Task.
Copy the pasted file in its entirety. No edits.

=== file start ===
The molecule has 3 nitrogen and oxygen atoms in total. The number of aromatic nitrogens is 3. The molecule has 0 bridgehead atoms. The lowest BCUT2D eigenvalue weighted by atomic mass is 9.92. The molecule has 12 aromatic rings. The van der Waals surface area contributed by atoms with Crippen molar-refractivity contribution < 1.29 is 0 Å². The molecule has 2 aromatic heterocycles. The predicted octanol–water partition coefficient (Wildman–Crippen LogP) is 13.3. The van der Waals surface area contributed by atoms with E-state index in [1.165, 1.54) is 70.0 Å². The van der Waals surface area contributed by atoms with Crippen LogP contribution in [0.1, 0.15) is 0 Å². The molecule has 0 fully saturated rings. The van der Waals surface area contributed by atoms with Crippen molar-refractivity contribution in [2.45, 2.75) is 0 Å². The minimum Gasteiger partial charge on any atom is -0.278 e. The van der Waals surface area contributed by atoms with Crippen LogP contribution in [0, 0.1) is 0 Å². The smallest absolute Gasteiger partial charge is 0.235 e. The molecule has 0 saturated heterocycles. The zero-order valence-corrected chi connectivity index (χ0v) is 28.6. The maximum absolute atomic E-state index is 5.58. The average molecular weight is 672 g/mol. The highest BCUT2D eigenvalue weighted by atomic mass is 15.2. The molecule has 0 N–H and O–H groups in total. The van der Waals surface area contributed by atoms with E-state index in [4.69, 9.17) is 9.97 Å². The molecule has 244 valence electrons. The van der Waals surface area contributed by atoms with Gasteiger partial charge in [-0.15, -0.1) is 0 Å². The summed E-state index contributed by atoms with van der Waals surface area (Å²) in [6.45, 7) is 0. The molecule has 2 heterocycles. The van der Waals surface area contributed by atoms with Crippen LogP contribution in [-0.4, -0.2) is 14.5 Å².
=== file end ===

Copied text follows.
The molecule has 3 nitrogen and oxygen atoms in total. The number of aromatic nitrogens is 3. The molecule has 0 bridgehead atoms. The lowest BCUT2D eigenvalue weighted by atomic mass is 9.92. The molecule has 12 aromatic rings. The van der Waals surface area contributed by atoms with Crippen molar-refractivity contribution < 1.29 is 0 Å². The molecule has 2 aromatic heterocycles. The predicted octanol–water partition coefficient (Wildman–Crippen LogP) is 13.3. The van der Waals surface area contributed by atoms with E-state index in [1.165, 1.54) is 70.0 Å². The van der Waals surface area contributed by atoms with Crippen LogP contribution in [0.1, 0.15) is 0 Å². The molecule has 0 fully saturated rings. The van der Waals surface area contributed by atoms with Crippen molar-refractivity contribution in [2.45, 2.75) is 0 Å². The minimum Gasteiger partial charge on any atom is -0.278 e. The van der Waals surface area contributed by atoms with Crippen LogP contribution in [0, 0.1) is 0 Å². The smallest absolute Gasteiger partial charge is 0.235 e. The molecule has 0 saturated heterocycles. The zero-order valence-corrected chi connectivity index (χ0v) is 28.6. The maximum absolute atomic E-state index is 5.58. The average molecular weight is 672 g/mol. The highest BCUT2D eigenvalue weighted by atomic mass is 15.2. The molecule has 0 N–H and O–H groups in total. The van der Waals surface area contributed by atoms with E-state index in [4.69, 9.17) is 9.97 Å². The molecule has 244 valence electrons. The van der Waals surface area contributed by atoms with Gasteiger partial charge in [-0.15, -0.1) is 0 Å². The summed E-state index contributed by atoms with van der Waals surface area (Å²) in [6.45, 7) is 0. The molecule has 2 heterocycles. The van der Waals surface area contributed by atoms with Crippen LogP contribution in [-0.4, -0.2) is 14.5 Å².